With less than a year to go until South Africa’s next national election, several opposition parties have joined forces, hammering out a preelection coalition agreement in an attempt to unseat the ruling African National Congress, or ANC. The Multi-Party Charter, commonly known as “the Moonshot Pact,” is the first formal multiparty agreement of its nature in recent South African politics. Comprising the Democratic Alliance, or DA, Action SA and the Inkahta Freedom Party, or IFP, among others, the pact was driven by the fear that the ANC—which observers believe may not win a majority next year for the first time since the country’s first democratic elections in 1994—might form a coalition of its own with the populist Economic Freedom Fighters and its firebrand leader, Julius Malema.
The ANC’s popularity has taken a hit due to daily rolling electricity blackouts, endemic corruption, high unemployment and a stagnant economy, while its ability to forge a cohesive approach to addressing these problems has been hampered by factional divisions within the party. Nevertheless, South Africa’s opposition parties have struggled to make significant inroads into the ANC’s majority. In 2019, the ANC under President Cyril Ramaphosa won a hefty 57.5 percent of the vote. But that represented a significant decline from the 62.65 percent it won in 1994 under Nelson Mandela’s leadership, and the party already fell below the 50 percent benchmark in local elections held in 2021 in most of the major urban areas.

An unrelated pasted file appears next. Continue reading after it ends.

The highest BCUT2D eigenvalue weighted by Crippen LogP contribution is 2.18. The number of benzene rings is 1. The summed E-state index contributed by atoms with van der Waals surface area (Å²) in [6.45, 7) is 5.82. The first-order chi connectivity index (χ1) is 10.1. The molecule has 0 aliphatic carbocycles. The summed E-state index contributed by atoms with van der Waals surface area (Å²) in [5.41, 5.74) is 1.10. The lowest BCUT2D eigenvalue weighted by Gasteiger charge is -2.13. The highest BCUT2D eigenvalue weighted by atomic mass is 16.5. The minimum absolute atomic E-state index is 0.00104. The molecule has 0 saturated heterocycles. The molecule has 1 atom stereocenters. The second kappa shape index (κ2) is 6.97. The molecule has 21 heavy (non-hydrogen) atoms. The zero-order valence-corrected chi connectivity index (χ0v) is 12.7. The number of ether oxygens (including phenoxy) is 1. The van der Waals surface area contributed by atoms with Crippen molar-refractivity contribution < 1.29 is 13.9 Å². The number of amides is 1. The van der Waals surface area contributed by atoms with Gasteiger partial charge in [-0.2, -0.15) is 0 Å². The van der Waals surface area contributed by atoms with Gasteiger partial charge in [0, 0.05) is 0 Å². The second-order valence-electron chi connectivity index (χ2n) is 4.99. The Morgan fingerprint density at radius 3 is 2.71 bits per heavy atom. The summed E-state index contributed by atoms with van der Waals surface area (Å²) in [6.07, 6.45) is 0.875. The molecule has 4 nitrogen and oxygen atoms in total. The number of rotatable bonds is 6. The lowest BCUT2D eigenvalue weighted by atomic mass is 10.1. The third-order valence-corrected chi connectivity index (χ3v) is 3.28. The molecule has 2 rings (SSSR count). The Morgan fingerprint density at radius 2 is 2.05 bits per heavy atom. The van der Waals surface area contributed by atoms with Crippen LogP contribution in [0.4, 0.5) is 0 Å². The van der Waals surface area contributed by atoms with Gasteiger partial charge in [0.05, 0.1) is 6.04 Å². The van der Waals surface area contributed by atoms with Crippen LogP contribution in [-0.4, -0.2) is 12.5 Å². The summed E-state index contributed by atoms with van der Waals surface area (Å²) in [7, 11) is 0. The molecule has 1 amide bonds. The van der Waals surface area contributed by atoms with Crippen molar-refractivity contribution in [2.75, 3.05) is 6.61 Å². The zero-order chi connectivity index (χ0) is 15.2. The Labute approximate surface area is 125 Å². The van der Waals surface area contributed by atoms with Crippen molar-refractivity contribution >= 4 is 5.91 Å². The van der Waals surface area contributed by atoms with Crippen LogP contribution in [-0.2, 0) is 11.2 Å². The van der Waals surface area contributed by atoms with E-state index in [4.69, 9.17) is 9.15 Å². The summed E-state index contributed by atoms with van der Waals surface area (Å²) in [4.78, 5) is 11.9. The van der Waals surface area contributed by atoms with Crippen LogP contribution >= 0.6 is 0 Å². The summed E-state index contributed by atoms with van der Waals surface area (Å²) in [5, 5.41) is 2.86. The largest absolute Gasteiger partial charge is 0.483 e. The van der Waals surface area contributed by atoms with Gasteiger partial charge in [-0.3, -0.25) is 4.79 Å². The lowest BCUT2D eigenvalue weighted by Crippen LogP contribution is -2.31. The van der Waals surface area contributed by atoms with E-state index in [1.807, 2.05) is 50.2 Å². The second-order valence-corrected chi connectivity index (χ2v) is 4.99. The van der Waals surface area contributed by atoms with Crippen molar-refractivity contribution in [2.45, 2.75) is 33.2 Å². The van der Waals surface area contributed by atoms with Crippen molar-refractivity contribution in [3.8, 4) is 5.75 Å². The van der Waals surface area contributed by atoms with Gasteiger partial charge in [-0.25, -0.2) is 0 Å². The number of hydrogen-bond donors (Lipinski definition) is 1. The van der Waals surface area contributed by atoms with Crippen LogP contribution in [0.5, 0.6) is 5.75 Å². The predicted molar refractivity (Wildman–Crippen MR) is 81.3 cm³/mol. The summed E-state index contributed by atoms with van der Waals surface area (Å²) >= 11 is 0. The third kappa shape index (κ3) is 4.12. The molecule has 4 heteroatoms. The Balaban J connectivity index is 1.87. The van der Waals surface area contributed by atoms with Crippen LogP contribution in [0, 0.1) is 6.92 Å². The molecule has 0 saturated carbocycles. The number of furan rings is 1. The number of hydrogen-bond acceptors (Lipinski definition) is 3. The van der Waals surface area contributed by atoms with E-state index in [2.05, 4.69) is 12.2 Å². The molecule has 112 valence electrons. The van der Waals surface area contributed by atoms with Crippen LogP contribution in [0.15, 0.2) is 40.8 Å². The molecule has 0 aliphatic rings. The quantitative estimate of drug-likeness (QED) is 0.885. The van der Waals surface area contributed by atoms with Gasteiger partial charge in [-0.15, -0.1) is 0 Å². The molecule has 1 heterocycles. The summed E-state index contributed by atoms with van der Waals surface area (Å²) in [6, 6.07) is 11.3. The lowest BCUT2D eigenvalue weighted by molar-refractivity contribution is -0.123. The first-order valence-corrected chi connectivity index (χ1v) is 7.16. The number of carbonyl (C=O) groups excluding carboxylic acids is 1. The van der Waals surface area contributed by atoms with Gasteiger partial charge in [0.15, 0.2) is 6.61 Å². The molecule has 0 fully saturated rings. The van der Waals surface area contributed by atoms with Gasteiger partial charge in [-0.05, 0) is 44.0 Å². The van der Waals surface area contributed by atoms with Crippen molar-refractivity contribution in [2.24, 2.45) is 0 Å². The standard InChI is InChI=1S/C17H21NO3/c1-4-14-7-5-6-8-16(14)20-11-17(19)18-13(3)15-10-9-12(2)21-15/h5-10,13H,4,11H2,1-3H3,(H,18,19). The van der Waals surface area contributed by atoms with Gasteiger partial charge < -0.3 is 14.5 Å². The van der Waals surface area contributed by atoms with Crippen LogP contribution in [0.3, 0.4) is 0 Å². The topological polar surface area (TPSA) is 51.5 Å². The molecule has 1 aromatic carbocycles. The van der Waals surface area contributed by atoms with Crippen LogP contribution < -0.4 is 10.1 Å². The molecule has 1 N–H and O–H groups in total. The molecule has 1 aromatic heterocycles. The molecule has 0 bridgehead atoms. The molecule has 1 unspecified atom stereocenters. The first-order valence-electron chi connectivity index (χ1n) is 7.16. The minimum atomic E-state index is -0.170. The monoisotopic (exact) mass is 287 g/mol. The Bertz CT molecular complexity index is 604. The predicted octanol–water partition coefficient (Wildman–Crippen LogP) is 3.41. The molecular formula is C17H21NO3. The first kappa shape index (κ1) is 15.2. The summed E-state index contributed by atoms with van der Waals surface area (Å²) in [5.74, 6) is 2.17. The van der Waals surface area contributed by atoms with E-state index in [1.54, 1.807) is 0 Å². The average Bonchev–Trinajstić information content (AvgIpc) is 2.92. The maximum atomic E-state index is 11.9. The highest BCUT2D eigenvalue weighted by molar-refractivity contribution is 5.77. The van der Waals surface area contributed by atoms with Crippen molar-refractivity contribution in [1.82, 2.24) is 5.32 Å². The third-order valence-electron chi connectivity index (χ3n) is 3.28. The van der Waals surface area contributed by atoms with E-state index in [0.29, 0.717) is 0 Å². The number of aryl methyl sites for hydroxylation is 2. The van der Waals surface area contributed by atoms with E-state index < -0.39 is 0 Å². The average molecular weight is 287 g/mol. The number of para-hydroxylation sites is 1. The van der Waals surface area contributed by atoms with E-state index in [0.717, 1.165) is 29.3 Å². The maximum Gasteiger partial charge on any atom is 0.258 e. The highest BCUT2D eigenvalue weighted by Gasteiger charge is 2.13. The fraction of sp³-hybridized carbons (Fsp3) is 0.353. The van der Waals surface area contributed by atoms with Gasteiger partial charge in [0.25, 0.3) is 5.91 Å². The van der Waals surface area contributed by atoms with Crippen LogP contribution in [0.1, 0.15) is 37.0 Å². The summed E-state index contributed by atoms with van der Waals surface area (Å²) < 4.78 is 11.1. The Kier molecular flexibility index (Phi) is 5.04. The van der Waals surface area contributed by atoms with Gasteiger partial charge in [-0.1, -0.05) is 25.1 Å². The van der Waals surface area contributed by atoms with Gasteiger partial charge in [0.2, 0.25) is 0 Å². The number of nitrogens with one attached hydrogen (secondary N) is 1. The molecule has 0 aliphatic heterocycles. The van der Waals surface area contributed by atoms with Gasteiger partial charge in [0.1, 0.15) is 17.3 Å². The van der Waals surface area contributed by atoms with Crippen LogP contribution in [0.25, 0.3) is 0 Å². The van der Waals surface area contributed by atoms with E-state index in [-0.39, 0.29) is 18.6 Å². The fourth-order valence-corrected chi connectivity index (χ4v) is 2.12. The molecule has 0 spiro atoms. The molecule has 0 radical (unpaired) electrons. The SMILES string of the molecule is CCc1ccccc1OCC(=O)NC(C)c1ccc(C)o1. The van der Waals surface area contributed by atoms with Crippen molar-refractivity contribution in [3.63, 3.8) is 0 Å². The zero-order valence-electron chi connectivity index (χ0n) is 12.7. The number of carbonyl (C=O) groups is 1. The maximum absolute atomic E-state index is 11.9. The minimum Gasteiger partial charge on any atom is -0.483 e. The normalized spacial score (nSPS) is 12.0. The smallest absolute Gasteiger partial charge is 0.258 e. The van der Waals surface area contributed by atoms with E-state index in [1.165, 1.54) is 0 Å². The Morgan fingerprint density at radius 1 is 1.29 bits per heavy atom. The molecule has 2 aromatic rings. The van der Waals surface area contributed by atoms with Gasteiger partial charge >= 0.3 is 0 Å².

Frans Cronje, chairperson of the Social Research Foundation, suggests that one of the reasons behind the opposition’s failure to capitalize on the ANC’s weakness is that it does not enjoy strong loyalty from the electorate. Cronje claims that few opposition voters actually care about the party they vote for. Rather, many of them have simply adopted an “anything but the ANC” stance. In contrast, his research reveals that there is still a lingering nostalgia among South Africans for the ANC, which was, after all, the party of liberation from apartheid. What is more, according to Cronje, the large pool of black rural voters still sees the ANC as the only game in town, which compensates for the ANC’s weakness in major urban areas, where Cronje estimates it is polling now at around 30 percent.